Every year at about this time I begin to experience an inner itch. The doldrums of winter are upon me, and the baseball season is still months away. With much anticipation I look forward to the start of spring training, followed by the crack of the bat and the pop of the glove on opening day.
The flourishing of the baseball season is a guarantee every spring and summer. The flourishing of our lives, however, is not. Time and time again we fail to thrive in our Christian vocation to live in the image of God. Even when the opportunity of a new season presents itself, we often turn away from all that will make us truly happy. We keep ourselves in the doldrums of winter.
The Catechism teaches us that, although sin does not destroy the image of God in us, it does deprive us of remaining in God’s glory (CCC 705). To remain in God’s glory means pushing back against the hold sin has in our lives, breaking free of its grip, and allowing ourselves to move freely: it means flourishing.
Just as each game in a baseball season is an opportunity to tally one more win, so each day of our lives is an opportunity to win a victory over sin. And just as no team will go undefeated in a 162-game season, so none of us will live perfectly sinless lives. But if we get up each day and consistently push back against the selfishness of sin, we can come out with a winning record.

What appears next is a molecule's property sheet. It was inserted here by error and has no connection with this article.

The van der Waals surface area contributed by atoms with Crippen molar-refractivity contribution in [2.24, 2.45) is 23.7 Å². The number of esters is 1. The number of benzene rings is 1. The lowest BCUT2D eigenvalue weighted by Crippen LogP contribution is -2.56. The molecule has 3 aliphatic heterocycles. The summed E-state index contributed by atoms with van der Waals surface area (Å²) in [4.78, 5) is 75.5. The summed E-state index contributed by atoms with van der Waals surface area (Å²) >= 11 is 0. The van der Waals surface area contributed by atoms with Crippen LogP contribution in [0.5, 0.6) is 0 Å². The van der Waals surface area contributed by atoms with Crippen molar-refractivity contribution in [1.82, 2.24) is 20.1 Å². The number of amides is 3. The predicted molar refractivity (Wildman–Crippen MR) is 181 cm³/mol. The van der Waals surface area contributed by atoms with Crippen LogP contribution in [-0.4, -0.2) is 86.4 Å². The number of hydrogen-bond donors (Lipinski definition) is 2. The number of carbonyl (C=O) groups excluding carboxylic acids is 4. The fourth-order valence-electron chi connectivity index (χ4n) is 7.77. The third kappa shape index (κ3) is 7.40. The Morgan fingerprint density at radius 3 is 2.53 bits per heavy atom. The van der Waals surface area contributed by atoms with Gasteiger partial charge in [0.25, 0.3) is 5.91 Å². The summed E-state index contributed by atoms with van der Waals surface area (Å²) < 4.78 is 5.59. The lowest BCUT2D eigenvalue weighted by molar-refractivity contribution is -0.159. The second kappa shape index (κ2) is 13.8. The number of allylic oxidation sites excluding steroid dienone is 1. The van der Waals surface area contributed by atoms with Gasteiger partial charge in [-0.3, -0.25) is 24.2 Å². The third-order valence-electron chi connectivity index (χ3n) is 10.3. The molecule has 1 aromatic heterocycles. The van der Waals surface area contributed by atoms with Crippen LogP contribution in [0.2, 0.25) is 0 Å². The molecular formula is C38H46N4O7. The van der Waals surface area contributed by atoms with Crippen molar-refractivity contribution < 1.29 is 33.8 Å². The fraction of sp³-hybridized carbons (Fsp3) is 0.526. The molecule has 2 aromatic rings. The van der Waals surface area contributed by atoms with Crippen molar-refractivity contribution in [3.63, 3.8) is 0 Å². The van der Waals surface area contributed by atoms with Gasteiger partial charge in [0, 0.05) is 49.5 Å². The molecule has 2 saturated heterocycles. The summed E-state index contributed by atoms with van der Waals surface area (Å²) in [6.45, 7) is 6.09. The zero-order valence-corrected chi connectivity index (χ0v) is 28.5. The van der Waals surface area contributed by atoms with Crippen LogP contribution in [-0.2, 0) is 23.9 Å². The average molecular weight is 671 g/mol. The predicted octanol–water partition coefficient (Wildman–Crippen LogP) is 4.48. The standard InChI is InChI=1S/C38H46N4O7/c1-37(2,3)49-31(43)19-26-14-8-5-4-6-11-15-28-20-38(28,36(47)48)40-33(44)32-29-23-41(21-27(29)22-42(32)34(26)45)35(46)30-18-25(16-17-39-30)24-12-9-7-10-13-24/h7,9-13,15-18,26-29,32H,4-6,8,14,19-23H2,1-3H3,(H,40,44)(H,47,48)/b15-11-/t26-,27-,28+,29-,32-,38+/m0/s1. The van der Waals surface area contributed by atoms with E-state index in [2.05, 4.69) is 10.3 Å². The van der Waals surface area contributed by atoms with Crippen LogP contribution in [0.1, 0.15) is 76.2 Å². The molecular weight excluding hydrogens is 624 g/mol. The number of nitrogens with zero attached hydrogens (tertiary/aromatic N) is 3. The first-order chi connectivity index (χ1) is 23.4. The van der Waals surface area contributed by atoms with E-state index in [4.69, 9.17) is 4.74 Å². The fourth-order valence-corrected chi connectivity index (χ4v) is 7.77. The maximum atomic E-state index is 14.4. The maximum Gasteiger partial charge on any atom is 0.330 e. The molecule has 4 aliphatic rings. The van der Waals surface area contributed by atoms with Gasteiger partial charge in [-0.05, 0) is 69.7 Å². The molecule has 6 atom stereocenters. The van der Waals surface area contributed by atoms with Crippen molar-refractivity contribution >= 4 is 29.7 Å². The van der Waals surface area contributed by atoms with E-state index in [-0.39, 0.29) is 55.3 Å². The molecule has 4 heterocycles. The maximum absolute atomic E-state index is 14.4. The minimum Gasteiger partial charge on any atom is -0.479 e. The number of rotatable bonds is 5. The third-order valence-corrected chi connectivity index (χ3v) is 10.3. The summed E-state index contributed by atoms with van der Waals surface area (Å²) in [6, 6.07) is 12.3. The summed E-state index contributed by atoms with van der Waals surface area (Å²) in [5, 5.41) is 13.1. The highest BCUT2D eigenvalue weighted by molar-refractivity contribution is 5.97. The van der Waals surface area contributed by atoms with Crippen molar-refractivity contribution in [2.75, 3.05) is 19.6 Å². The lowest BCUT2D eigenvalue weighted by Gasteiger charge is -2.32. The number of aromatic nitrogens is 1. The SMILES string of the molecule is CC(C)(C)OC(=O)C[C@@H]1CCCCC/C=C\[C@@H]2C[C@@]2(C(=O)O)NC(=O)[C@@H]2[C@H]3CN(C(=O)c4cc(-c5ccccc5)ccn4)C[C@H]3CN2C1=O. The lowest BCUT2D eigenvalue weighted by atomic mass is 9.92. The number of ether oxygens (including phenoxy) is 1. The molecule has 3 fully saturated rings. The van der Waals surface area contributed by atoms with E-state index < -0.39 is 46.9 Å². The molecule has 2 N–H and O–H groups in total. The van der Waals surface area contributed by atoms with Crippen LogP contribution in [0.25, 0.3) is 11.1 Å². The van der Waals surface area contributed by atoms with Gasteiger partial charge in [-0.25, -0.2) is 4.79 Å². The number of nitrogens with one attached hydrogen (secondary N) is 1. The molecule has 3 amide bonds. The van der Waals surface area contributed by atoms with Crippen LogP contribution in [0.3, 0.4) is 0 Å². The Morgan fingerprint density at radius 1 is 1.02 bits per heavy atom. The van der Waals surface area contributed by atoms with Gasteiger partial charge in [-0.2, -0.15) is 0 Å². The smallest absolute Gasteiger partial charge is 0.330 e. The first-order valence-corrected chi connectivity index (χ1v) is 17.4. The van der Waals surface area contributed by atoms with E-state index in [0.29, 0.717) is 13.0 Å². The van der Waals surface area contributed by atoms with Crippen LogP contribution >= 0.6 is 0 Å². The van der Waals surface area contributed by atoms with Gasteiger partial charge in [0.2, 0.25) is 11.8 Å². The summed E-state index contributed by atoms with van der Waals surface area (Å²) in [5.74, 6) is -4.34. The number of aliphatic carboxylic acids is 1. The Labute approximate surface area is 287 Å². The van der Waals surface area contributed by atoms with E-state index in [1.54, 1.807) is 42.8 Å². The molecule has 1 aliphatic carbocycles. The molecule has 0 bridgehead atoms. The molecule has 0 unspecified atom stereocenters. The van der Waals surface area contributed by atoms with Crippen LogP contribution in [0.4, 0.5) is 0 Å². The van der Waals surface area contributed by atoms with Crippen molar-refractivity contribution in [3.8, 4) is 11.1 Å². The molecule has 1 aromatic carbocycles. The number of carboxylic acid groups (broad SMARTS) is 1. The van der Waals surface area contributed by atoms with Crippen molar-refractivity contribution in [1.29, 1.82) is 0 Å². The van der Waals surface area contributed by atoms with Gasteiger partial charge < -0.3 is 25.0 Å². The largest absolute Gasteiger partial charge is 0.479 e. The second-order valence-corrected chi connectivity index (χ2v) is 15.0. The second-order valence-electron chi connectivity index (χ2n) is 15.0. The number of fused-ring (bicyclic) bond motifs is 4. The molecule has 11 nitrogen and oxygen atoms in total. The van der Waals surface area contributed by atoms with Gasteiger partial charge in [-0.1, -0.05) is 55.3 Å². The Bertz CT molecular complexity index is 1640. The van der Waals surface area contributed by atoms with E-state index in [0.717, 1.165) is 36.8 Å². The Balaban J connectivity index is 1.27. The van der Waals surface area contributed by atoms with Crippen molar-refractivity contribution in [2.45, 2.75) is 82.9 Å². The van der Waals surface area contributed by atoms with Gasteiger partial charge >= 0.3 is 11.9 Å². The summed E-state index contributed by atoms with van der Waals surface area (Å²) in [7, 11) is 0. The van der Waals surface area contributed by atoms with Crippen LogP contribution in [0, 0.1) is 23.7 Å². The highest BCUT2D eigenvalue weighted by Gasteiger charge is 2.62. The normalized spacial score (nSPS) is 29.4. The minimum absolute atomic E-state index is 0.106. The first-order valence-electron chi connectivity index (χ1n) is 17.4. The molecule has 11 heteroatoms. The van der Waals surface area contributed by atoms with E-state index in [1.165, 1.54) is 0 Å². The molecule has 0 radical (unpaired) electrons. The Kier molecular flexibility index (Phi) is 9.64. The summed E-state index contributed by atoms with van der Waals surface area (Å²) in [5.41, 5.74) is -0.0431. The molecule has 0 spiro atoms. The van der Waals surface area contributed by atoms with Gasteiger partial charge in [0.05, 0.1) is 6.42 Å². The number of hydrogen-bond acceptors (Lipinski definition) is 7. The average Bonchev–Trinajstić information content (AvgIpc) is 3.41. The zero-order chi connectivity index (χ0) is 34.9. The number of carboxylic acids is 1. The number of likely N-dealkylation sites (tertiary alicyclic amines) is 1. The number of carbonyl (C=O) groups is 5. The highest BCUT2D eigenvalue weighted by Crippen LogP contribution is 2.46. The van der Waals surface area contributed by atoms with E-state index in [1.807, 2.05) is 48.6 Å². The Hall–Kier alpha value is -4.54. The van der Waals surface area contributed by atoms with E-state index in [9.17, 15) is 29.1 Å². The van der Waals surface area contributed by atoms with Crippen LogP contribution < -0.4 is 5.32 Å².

No team wins the World Series in one game; and no human being achieves conversion in a moment. It takes the grind of the whole season; it takes the grind of our whole life. It means saying a deeper “yes” to God’s offerings of grace each day: seizing opportunities to grow in patience; learning to be prudent in the words we speak; being just a little more generous with our time; treating others with genuine kindness (both those we like and those we don’t); accepting our responsibilities with fortitude despite their inherent difficulties; being attentive to the needs of others; showing mercy and compassion to others when we witness their personal failings and imperfections; honestly admitting our own faults and failings; and offering moments of thanks to God throughout the day.
These are just a few examples, but, as grace can make each moment of our day a little “yes” to God, the grace of perseverance can make our whole lifetime a “yes” to Him. Grace, if we allow it to work in our lives, can free us from the grip of sin. Grace, which is the glory of God begun in us now, can transform us in such a way that we not only aim to be happy, but indeed are happy.
Image: Winter in Prospect Park, 1904; Brooklyn, New York